Black Ops bears the series’ standard superbly, delivering an engrossing campaign and exciting competitive multiplayer. Watch HD 520p The GoodThrilling variety throughout campaign Fractured story creates an intriguing atmosphere New multiplayer currency system is invigorating Combat training lets anyone enjoy multiplayer excitement Theater lets you share and enjoy triumphs and failures. The BadShort campaign. When a franchise consistently delivers massively popular, high-quality games, each new entry in the series comes laden with expectation. Call of Duty: Black Ops has some big shoes to fill, but it does so admirably. The engrossing campaign is chock-full of exciting, varied gameplay and drips with intrigue and intensity. The excellent multiplayer boasts some invigorating new features, and the new combat training mode finally gives novices a way to enjoy the competitive action without suffering the slings and arrows of outrageously skilled veterans. Cooperative zombie killing and video editing tools help make Black Ops the most robustly featured game in the franchise, and though you may have expected it to be the case, this is undoubtedly one of the best shooters of the year. Just a typical afternoon’s jaunt through the Russian countryside. The single-player campaign is set largely during the 1960s and takes you to Cold War hot spots like Cuba, Russia, and Vietnam. You are an elite covert operative, and your globe-trotting adventures form pieces of a puzzle–a puzzle that your mysterious captors are trying to put together by interrogating you. Each excursion into the field is a memory, and these missions slowly come together to build momentum as each interrogation cutscene puts another piece of the puzzle in place. It’s not a very original mechanic, but it gives a coherent context to the action, and a few strong characters and dramatic moments give the story some genuine intrigue. The blurry edges of your consciousness conceal information that must come to light, and the erratic visual effects and eerie audio echoes that accompany your interrogations sometimes bleed into your mission memories, which creates a great tone of uncertainty that plays out in surprising and satisfying ways. Your interrogation-fueled flashbacks are not beholden to the linear flow of time, allowing your missions cover a wide variety of geography and gameplay. A dramatic breakout from a brutal Soviet prison is one early highlight, and later missions feature frontline conflicts, urban firefights, and mountainous incursions. The environments are richly detailed, and though the campaign is not without a few technical hiccups (like occasionally problematic checkpoint markers and the odd teleporting ally), these moments aren’t likely to hinder your enjoyment. In addition to the on-foot action, you use a number of vehicles to achieve your objectives. Some put you in the gunner’s seat while others put you behind the wheel, and though the vehicle handling is unremarkable, the thrill of blowing stuff up and speeding through hostile terrain is undeniable. The core running-and-gunning mechanics remain as exciting as ever, and the gameplay variety throughout the campaign keeps the action moving at a great clip. Nothing like a remote control car strapped with C4 to ruin your enemy’s care package party. Though the campaign is a rip-roaring good time, it clocks in at a mere six hours long. The mode that will likely keep you coming back to Black Ops for months to come is, unsurprisingly, the competitive multiplayer. At its core, this is the familiar top-notch Call of Duty action that players have been enjoying for years. You earn experience for doing well in battle, and as you level up, you gain access to new and powerful ways to customize your loadouts. New weapons and maps freshen things up, and one of the new killstreak rewards–an explosive-laden remote-control car–is a delightfully deadly device that embodies the frantic, slightly goofy side of virtual online combat. The key new element, however, is currency. In addition to earning experience for your battlefield performance, you earn Call of Duty points, which you can then spend in a variety of ways. Most perks, weapon attachments, killstreaks, and equipment items are available early on, providing you shell out the points to equip them. Guns are still unlocked as you level up, but again, you have to pony up the points to put one in your loadout. Customization options like face paint, player card backgrounds, and the new create-your-own-icon tool are all accessed by spending points. Having to pay your way gives you more loadout options at lower required levels than in previous Call of Duty games, and the fact that points are so crucial to improving your arsenal makes them as just as sublimely satisfying to earn as experience points.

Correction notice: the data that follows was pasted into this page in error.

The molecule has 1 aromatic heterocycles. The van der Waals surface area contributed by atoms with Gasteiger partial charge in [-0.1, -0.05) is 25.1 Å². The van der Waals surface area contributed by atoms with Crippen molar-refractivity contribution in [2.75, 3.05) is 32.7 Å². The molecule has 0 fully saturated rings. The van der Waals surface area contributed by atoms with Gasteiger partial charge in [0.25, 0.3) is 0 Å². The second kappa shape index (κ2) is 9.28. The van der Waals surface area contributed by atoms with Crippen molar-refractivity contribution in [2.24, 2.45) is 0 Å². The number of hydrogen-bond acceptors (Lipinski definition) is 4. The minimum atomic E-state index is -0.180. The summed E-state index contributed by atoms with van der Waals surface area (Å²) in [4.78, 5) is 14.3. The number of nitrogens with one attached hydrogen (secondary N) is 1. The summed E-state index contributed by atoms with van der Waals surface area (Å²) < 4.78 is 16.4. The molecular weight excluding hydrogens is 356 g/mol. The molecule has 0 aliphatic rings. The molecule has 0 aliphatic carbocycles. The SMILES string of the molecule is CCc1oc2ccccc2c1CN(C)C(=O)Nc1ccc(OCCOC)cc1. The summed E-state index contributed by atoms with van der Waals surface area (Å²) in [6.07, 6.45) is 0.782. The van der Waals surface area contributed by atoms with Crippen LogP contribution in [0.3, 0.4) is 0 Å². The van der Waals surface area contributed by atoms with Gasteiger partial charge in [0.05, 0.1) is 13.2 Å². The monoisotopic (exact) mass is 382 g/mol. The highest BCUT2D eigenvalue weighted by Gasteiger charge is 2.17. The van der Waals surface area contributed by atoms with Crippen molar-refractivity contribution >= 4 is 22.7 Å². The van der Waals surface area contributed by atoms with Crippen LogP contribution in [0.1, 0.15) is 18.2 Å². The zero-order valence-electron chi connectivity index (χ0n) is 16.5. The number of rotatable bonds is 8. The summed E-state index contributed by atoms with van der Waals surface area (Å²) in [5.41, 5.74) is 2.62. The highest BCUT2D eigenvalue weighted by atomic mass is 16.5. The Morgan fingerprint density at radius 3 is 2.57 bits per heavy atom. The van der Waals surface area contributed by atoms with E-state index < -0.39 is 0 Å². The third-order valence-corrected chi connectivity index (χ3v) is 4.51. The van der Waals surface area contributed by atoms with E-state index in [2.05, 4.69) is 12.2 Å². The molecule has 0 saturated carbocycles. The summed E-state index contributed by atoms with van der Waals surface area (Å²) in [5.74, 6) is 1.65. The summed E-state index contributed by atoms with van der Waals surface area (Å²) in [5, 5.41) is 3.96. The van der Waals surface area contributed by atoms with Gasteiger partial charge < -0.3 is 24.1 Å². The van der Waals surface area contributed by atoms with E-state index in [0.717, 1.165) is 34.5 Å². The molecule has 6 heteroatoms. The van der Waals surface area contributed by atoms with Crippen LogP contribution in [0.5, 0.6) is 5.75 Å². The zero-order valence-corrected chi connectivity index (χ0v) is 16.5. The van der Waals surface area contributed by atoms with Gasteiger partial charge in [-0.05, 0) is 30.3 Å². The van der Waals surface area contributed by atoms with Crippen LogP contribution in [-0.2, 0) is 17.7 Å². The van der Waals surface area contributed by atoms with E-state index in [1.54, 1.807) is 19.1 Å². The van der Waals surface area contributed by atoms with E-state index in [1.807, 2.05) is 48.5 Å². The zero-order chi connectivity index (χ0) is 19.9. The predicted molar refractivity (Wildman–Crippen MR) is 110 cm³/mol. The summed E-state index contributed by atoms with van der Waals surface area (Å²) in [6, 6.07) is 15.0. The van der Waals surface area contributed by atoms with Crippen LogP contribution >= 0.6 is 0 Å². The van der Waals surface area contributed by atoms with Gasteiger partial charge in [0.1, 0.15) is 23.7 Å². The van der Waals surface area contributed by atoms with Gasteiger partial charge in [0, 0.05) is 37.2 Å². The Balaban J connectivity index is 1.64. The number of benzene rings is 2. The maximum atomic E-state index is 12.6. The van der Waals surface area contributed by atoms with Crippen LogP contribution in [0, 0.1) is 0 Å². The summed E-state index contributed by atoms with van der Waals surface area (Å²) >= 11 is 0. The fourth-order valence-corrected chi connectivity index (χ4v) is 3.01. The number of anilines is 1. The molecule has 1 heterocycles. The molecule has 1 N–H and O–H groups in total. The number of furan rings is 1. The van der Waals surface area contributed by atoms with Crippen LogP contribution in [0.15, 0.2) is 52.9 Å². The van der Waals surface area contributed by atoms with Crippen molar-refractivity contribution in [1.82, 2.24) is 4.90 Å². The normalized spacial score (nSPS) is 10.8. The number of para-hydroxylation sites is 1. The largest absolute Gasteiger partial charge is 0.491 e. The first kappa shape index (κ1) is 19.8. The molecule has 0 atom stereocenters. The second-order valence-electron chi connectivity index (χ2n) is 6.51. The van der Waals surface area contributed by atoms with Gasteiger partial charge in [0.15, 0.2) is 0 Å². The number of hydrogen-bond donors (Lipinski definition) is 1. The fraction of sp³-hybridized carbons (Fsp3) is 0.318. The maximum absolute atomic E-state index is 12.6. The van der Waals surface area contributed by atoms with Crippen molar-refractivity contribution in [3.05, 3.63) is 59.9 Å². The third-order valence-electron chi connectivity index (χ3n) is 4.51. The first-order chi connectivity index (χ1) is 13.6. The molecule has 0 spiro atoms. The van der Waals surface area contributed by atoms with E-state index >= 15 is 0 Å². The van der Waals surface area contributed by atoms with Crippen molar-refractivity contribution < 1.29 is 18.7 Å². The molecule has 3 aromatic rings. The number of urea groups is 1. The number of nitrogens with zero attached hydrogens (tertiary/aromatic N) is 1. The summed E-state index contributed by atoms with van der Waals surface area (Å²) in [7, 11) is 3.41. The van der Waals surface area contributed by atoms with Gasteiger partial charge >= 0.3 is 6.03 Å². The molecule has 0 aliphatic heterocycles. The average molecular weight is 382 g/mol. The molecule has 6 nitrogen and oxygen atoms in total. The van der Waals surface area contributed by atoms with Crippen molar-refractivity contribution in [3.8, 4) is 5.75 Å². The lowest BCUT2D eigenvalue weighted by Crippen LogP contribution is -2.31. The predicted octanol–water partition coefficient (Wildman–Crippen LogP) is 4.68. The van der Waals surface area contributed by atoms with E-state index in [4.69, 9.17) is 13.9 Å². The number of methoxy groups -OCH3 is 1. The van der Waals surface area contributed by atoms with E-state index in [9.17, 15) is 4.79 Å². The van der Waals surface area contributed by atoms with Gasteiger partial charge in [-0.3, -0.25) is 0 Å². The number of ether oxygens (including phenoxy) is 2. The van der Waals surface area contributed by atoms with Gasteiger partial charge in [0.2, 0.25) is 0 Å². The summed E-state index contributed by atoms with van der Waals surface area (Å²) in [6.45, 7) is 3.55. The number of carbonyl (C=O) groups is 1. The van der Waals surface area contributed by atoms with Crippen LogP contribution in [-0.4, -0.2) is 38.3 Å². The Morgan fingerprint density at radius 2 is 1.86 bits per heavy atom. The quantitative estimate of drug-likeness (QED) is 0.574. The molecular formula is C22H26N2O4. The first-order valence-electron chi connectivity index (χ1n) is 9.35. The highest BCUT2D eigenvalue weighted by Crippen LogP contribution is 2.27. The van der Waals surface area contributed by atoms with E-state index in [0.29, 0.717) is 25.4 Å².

At just 0.55-inch thick, the Nokia X6 features a 3.2-inch capacitive touchscreen display, a 5 Megapixel camera with Carl Zeiss optics and dual LED flash and 32GB internal storage. •It’s all about your music – the Nokia X6 has a superb quality music player and built-in FM radio. Listen over Bluetooth stereo audio with a compatible headset like the new Nokia Bluetooth Headset BH-505 with its cool, sporty headband. Or plug your choice of headphones into the standard 3.5mm headphone jack. Nokia Music Store is all yours – As a Comes With Music device, the Nokia X6 gives direct access to millions of tracks online. Download for free and yours to keep forever*. Stores thousands of tracks with 32GB out-of-the-box memory. 5 megapixel camera with Carl-Zeiss optics autofocus and dual LED flash for truly fantastic image quality. Customisable homescreen – add up to 20 shortcuts for one-touch access to Facebook, Nokia Music Store, Email, Contacts, Maps, Games – whatever you choose! Stroke-sensitive touch-screen interface – Nokia’s smoothest, slickest interface ever – with a 16:9 widescreen made specially to give the best photo and video viewing experience. Social networking – supports easy access to Facebook, Ovi, Windows Live!, Yahoo IM, RTVChannel, YouTube, MySpace and more. Brilliant web browsing – built-in Flash player and auto-landscape orientation means you really get the best out of online video and movies and live online television. 3 premium games on-board – Nokia X6 ships with Asphalt4 and DJ Mix Tour by Gameloft and Spore by EA. Nokia Maps – The Nokia X6 comes with A-GPS with compass and integrated Maps so you can find your way to friends and venues quickly and easily with turn-by-turn, voice-guided navigation. Geo-tag your photos with Ovi to remember and share those great moments. Other Ovi services include push-email and IM with Nokia Messaging, N-gage games, downloadable Java applications and widgets, Ovi Contacts and Ovi Files for keeping your personal stuff safe and sound. Easy email – simple steps to set-up your email and combine multiple accounts into one inbox. Supports popular email clients such as Yahoo! Mail, Gmail, Windows Live Hotmail and most other POP3/IMAP email – plus a lifetime license for Nokia Messaging, Nokia’s mobile email and IM service. Video editing and sharing – includes video center and video editing plus support for online-share and TV-out. So, you can make your clips perfect, then upload them to your social network page or play to friends and family at home.
Canada’s Joannie Rochette won the bronze medal in ladies’ figure skating at the 2010 Vancouver Winter Olympic Games. The 24-year old athlete battled tears as she received the medal, barely a week after her mother died. Rochette’s victory brought Canada’s total medal tally to 17, securing the host-nation’s hold to the fourth place. Rochette’s mother, Therese, died after a heart attack on Sunday upon arrival in Vancouver. She was Joannie’s biggest supporter. Despite her mother’s death, Joannie battled personal grief and continued her practice, until she got the bronze medal. Rochette got 131.28 points for her free skate to Samson and Delilah. Her overall scor was 202.64. South Korea’s Kim Yu-Na took the gold with 150.06 points for her free skate to Gershwin’s Concerto in F, which gave her an overall score of 228.56. On second place was Japan’s Mao Asada, who got 131.72 points for her free skate, for an overall score of 205.50. Joannie’s father, Normand, watched from the stands if the packed Pacific Coliseum. The crowd did not hide their admiration for the brave athlete with their thunderous applause and cheers. Despite Canada’s fourth place overall medal ranking, the country is tied with first place U.S. and second placer Germany in its gold harvest with identical gold medal counts of 8 each.